I spent several days trying to figure out how to get through that damned gate. No existed to explain it, and no other of my peers had done anything more than been run through by the gate themselves. I tried stepping forward and back any number of times in an attempt ot get the gate to fall, so that I could slide through while it reset itself. It may sound foolish (but I was a kid), but it took me nearly a week of “before school starts” game sessions to figure out that kicking under the gate would set it off and allow me to quickly run underneath and proceed in my attempt to rescue Mariko.

Next up: the eagle. A commenter at The Great Games Experiment says of the encounter with Akuma's feathered side kick, “When I killed that damn bird I wept.” I can relate.

Following the encounter with the gate, the game moves to Akuma's dungeon and encounters with more enemies. These foes are dispatchable by any karateka that has honed his skills earlier in the game, but what my friends and I came to refer as “the eagle” (generally this name was punctuated by an aggravated snarl) was the encounter that would more often send my character back to the cliff side where the game began. Akuma unleashed the eagle to harry the player and only a precisely timed hit at the proper level (low, medium, or high) would turn the eagle around. Multiple hits would bring the bird down (five if I recall correctly), and the first time that I saw the eagle dissolve into an explosion of feathers (rather than myself eventually crumble under his ferocious attack), I may have wept in relief as well.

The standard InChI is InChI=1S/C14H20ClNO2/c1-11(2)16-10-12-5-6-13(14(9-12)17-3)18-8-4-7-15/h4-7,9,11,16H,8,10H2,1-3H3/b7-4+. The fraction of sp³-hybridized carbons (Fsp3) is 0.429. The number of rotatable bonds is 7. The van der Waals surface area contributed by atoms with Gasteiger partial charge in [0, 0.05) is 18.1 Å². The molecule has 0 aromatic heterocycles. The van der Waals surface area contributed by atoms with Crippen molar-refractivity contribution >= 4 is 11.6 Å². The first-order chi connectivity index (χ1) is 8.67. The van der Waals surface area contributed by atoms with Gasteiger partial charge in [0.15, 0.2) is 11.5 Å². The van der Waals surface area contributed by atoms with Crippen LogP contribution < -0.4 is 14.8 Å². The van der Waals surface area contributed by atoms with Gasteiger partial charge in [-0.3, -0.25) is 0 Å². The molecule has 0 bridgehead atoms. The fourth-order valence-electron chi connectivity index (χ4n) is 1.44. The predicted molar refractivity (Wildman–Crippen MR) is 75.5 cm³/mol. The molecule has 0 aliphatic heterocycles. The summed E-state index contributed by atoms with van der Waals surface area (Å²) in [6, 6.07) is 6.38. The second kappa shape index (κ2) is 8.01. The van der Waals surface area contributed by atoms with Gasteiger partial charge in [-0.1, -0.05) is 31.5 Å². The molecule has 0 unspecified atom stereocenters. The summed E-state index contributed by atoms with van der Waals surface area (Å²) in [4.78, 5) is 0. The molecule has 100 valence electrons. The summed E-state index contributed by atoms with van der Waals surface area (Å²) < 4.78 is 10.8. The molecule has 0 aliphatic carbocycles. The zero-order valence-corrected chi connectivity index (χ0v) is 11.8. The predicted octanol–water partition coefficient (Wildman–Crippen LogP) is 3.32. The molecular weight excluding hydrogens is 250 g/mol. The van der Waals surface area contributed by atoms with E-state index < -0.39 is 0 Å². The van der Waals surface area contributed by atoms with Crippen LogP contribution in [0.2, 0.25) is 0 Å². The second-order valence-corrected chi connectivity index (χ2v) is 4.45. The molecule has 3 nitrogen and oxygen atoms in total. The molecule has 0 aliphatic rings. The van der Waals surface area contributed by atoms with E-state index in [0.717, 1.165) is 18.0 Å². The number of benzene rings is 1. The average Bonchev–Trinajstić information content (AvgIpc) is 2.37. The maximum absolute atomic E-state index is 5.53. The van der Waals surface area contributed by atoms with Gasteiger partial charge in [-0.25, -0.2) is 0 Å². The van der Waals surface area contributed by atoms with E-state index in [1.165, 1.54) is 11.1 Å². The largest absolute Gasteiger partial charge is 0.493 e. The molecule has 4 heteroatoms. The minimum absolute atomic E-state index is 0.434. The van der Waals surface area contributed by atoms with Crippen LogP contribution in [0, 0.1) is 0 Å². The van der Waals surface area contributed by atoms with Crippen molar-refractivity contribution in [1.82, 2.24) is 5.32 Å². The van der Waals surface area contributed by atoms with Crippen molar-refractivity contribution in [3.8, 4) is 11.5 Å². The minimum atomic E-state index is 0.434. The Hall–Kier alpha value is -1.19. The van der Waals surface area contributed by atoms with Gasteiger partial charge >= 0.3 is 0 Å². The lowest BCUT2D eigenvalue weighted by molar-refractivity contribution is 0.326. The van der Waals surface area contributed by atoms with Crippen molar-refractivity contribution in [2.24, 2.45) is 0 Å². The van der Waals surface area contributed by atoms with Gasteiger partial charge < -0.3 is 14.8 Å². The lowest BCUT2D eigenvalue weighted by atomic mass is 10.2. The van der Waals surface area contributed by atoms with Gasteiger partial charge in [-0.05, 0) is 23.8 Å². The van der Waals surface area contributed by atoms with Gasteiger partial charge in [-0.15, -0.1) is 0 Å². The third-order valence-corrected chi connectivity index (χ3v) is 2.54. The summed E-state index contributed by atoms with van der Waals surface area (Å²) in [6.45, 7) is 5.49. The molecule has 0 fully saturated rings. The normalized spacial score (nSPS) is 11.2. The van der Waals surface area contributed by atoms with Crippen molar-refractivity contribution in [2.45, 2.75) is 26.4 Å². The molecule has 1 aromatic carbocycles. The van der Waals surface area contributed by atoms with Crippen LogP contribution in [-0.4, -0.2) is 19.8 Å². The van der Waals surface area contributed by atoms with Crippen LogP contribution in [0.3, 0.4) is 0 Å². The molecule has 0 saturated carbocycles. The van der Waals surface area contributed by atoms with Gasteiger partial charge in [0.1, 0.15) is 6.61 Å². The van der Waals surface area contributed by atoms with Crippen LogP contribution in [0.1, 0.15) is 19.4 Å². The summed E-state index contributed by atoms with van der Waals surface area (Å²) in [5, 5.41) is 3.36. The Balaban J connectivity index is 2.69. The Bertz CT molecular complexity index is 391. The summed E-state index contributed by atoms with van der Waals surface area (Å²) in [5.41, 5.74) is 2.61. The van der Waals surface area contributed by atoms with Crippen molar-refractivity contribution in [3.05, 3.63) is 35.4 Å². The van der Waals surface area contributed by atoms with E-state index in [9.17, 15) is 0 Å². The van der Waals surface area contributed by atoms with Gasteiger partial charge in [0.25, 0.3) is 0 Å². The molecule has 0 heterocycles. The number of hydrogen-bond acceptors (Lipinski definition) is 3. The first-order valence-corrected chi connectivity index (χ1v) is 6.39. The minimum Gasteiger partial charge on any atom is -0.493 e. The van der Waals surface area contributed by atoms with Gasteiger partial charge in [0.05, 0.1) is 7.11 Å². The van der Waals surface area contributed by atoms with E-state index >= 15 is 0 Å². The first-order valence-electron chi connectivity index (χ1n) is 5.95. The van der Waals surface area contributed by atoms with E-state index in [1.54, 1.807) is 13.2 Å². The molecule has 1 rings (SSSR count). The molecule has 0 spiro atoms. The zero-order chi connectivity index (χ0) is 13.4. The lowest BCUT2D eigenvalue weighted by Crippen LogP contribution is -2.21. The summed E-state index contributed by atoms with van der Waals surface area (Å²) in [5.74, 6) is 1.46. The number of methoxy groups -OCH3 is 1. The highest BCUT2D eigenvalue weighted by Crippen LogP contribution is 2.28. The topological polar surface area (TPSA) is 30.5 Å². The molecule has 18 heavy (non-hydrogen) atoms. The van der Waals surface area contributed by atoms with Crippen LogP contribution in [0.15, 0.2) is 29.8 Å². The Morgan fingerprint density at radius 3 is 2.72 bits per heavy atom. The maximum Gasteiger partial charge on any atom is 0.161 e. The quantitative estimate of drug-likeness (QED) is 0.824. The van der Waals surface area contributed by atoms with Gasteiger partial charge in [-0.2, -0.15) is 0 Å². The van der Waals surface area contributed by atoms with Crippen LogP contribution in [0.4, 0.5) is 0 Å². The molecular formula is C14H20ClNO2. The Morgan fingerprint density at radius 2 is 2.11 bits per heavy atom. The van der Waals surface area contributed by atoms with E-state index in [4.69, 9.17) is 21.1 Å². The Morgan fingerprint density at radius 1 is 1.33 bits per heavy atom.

Once the eagle was down, Akuma himself presented a considerable challenge as well. He was faster and stronger than the other enemies previously faced and multiple encounters (all beginning way, way back at the start of a level) would be required before actually getting skillful enough to bring the big man down.

The kicker lay in Mariko's cell, though. It was easy enough, having just downed Akuma for the first time, for a player to remain in a combat stance as they entered Mariko's cell. Approaching Mariko slowly with fists at the ready should seem logically problematic (and it is a stroke of genius for Mechner to consider that Karateka's world should have an internal logic to it), but given the dearth of reasonably coherent game worlds encountered at this point in gaming history, it was very easy to make the mistake of not worrying about which stance that you approached Mariko in.